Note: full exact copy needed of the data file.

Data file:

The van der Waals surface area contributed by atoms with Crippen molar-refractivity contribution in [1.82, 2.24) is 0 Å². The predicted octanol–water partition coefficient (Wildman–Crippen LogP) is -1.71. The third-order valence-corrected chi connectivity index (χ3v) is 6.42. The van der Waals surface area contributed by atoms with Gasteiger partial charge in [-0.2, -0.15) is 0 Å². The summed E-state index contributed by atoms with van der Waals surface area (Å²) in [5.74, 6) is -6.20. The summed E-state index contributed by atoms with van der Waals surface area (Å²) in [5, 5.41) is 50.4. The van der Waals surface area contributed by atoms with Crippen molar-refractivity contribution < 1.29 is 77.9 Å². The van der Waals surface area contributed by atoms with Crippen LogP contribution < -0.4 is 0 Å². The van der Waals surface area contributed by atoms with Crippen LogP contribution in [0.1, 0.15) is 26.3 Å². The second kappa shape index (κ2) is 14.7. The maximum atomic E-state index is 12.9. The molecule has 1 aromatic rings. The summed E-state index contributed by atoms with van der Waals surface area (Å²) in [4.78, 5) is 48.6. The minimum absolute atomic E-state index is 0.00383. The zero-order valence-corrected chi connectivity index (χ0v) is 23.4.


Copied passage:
The van der Waals surface area contributed by atoms with Crippen molar-refractivity contribution in [1.82, 2.24) is 0 Å². The predicted octanol–water partition coefficient (Wildman–Crippen LogP) is -1.71. The third-order valence-corrected chi connectivity index (χ3v) is 6.42. The van der Waals surface area contributed by atoms with Gasteiger partial charge in [-0.2, -0.15) is 0 Å². The summed E-state index contributed by atoms with van der Waals surface area (Å²) in [5.74, 6) is -6.20. The summed E-state index contributed by atoms with van der Waals surface area (Å²) in [5, 5.41) is 50.4. The van der Waals surface area contributed by atoms with Crippen molar-refractivity contribution < 1.29 is 77.9 Å². The van der Waals surface area contributed by atoms with Crippen LogP contribution < -0.4 is 0 Å². The van der Waals surface area contributed by atoms with Crippen LogP contribution in [0.1, 0.15) is 26.3 Å². The second kappa shape index (κ2) is 14.7. The maximum atomic E-state index is 12.9. The molecule has 1 aromatic rings. The summed E-state index contributed by atoms with van der Waals surface area (Å²) in [4.78, 5) is 48.6. The minimum absolute atomic E-state index is 0.00383. The zero-order valence-corrected chi connectivity index (χ0v) is 23.4.